We like to have things done for us, especially when it comes to computers. If you are following the media, there is a lot of information about Windows 10 and invasion of Privacy. You might have noticed similar options in Windows 8 with the introduction of the Store. A lot of privacy options are turned ON by default so Microsoft and the “trusted partners” get to see your browsing history, your location, keystrokes, personal information and more. You can, of course, disable all of this, but you have to know where to look.
In order to go through your Privacy tab and check the settings follow these steps:
- Click on the Start menu
- Go to Settings
- Select Privacy
Here you’ll find 13 different options that can be changed. Most of the important ones are on the General tab, though the rest of the tabs are important as well. Go through them and disable what you feel is necessary.
Feelings about this Google-like approach to personal data collection in Windows 10 are quite mixed. To educate yourself, visit Microsoft’s website where you will find all privacy information for every Windows 10 feature.
YOUR INTERNET, YOUR RIGHT.
Another feature that isn’t very popular among users is WUDO – Windows Update Delivery Optimization – a new method that Microsoft is using to distribute Windows Updates (and Windows 10 itself). If you ever used P2P sharing software or torrents, you’ll know what I mean. The way this feature works is simple. Install Windows 10, all other users that are still waiting will use your internet and internet of all the other users who already installed Windows 10, to download the new windows and its updates. That is, if you didn’t disable this feature.
The idea behind it is great – faster Windows Updates. However, having this feature enabled by default is just one more reason why one should be cautious.
If you found your internet slowed down after installing Windows 10, you can disable this feature by following these steps.
- Click on the Start menu and select Settings
- Look for Update & Security
- Select Windows Update
- Under Advanced Options choose How Updates are Installed
- Select Choose How updates are delivered
- Disable the toggle under Updates from More than One Place
Many users reported that their wireless wasn’t performing well. One reason why this might happen is Wi-Fi sharing is sharing your connection by default over Wi-Fi. If you intend to use it, it’s a good feature, but if you don’t, keep it disabled. To do so, follow these instructions.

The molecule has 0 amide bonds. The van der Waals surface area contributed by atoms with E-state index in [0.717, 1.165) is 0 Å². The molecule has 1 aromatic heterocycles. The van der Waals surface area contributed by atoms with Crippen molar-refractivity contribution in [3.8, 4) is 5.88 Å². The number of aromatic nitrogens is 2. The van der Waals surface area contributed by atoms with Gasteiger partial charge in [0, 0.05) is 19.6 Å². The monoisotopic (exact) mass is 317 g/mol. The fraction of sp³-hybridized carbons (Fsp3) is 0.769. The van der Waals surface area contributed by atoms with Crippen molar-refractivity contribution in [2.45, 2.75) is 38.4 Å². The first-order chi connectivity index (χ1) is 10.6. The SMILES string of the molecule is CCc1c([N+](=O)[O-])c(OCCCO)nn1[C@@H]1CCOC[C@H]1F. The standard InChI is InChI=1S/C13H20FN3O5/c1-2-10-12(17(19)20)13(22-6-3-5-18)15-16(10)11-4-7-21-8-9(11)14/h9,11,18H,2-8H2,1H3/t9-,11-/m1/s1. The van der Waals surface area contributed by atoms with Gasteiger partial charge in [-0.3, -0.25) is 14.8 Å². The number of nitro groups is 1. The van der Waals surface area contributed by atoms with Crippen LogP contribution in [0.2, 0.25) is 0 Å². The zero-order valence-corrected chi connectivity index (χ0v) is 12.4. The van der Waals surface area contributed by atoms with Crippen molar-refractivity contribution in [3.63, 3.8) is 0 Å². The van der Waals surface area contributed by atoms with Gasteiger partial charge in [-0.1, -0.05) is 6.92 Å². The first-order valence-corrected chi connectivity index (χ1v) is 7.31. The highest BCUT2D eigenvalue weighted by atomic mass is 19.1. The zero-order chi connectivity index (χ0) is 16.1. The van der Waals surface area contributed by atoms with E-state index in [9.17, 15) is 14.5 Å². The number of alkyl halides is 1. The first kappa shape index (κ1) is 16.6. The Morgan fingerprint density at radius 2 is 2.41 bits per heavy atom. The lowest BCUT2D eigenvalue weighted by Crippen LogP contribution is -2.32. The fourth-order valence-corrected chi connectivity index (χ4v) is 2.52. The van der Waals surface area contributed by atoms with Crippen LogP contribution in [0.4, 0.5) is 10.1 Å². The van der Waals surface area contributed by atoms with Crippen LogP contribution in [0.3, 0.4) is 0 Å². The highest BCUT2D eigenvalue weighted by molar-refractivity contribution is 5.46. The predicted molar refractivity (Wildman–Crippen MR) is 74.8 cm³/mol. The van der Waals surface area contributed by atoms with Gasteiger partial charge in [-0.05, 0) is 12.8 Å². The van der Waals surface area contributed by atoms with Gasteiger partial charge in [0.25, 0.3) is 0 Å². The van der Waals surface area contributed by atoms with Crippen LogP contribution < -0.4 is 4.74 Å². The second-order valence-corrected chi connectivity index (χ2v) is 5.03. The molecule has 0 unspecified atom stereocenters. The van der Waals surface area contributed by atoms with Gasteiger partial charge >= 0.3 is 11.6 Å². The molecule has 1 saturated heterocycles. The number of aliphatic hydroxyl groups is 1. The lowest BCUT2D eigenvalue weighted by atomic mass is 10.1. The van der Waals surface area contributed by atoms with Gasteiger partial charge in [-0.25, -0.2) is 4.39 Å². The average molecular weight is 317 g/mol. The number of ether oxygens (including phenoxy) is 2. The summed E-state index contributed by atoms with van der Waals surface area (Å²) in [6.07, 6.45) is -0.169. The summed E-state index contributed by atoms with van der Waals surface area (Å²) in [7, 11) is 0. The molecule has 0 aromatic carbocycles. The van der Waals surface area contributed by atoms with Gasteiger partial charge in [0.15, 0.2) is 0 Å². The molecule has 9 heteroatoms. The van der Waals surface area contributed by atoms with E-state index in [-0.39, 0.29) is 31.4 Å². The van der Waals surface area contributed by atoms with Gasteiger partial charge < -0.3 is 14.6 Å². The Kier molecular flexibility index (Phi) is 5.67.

- Start menu and Settings
- Go to Change Wi-Fi Settings and click Manage Wi-Fi settings
- Uncheck all boxes under For networks I select, share them with
- Additionally you might want to disable the toggles for Connect to suggested open hotspots and Connect to networks shared by my contacts
NOT QUITE THERE YET.
General practice in IT is: Do not install a new Operating System that doesn’t have at least Service Pack 1 released. The reasoning is simple: security issues, bugs and incompatibility. Releasing this Operating System to a business environment would be a big risk, especially with so many unknowns. With Windows 10 being an untested system with quite a few teething issues that Microsoft will hopefully address shortly, it is not something that I’d recommend installing in your office.
For example, let’s take a look at VPN connection settings. The advanced settings of TCP/IPv4 of a VPN connection in Windows 10 is inaccessible. Yes, you can change the settings using PowerShell, but that’s not what most users will be doing. Little things like this may stop some users from deploying Windows 10 to their business environment.
Windows 10 is indeed an incredible Operating System that I’d highly recommend to everyone. It’s fast, clean and a pleasure to work with.
Giving your computer a completely new and fresh look comes at a price, but in the end, this is Windows we are talking about so there will always be some issues that need addressing. For the time being, install Windows 10 at home. The free upgrade is available for a whole year so maybe in six months, when Windows 10 has been on the market for a while, we will be in a better position to consider deployment within a corporate environment.